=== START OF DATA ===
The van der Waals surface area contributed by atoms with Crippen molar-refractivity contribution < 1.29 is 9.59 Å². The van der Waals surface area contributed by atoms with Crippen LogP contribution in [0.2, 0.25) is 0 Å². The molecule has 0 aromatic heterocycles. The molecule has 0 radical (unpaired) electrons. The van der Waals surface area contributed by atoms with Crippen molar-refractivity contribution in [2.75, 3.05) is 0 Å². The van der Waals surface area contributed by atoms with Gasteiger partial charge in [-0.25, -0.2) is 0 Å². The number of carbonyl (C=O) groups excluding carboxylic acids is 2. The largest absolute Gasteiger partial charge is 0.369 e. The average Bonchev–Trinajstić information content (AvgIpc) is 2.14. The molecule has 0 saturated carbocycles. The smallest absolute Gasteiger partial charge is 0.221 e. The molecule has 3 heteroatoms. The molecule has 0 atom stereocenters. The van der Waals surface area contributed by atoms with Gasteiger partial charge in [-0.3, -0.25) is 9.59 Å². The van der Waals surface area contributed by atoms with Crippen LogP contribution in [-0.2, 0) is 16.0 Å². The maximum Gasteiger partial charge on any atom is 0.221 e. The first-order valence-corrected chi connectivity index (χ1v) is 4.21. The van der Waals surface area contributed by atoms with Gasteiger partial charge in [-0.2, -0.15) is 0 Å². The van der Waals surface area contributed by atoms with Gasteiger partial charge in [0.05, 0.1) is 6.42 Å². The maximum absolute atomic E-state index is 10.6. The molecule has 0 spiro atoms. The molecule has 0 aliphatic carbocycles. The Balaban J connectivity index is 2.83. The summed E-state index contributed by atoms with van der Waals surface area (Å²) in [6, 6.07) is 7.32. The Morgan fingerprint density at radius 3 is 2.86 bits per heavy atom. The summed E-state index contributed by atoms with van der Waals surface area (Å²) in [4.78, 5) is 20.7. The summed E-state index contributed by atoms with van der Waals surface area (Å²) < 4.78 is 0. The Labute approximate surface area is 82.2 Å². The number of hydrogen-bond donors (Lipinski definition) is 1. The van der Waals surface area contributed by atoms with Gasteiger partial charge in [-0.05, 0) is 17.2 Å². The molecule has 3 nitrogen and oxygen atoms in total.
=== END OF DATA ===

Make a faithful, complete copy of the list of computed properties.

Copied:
The van der Waals surface area contributed by atoms with Crippen molar-refractivity contribution < 1.29 is 9.59 Å². The van der Waals surface area contributed by atoms with Crippen LogP contribution in [0.2, 0.25) is 0 Å². The molecule has 0 aromatic heterocycles. The molecule has 0 radical (unpaired) electrons. The van der Waals surface area contributed by atoms with Crippen molar-refractivity contribution in [2.75, 3.05) is 0 Å². The van der Waals surface area contributed by atoms with Gasteiger partial charge in [-0.25, -0.2) is 0 Å². The number of carbonyl (C=O) groups excluding carboxylic acids is 2. The largest absolute Gasteiger partial charge is 0.369 e. The average Bonchev–Trinajstić information content (AvgIpc) is 2.14. The molecule has 0 saturated carbocycles. The smallest absolute Gasteiger partial charge is 0.221 e. The molecule has 3 heteroatoms. The molecule has 0 atom stereocenters. The van der Waals surface area contributed by atoms with Gasteiger partial charge in [-0.3, -0.25) is 9.59 Å². The van der Waals surface area contributed by atoms with Crippen LogP contribution in [-0.2, 0) is 16.0 Å². The maximum Gasteiger partial charge on any atom is 0.221 e. The first-order valence-corrected chi connectivity index (χ1v) is 4.21. The van der Waals surface area contributed by atoms with Gasteiger partial charge in [-0.2, -0.15) is 0 Å². The van der Waals surface area contributed by atoms with Gasteiger partial charge in [0.05, 0.1) is 6.42 Å². The maximum absolute atomic E-state index is 10.6. The molecule has 0 spiro atoms. The molecule has 0 aliphatic carbocycles. The Balaban J connectivity index is 2.83. The summed E-state index contributed by atoms with van der Waals surface area (Å²) in [6, 6.07) is 7.32. The Morgan fingerprint density at radius 3 is 2.86 bits per heavy atom. The summed E-state index contributed by atoms with van der Waals surface area (Å²) in [4.78, 5) is 20.7. The summed E-state index contributed by atoms with van der Waals surface area (Å²) < 4.78 is 0. The Labute approximate surface area is 82.2 Å². The number of hydrogen-bond donors (Lipinski definition) is 1. The van der Waals surface area contributed by atoms with Gasteiger partial charge in [-0.05, 0) is 17.2 Å². The molecule has 3 nitrogen and oxygen atoms in total.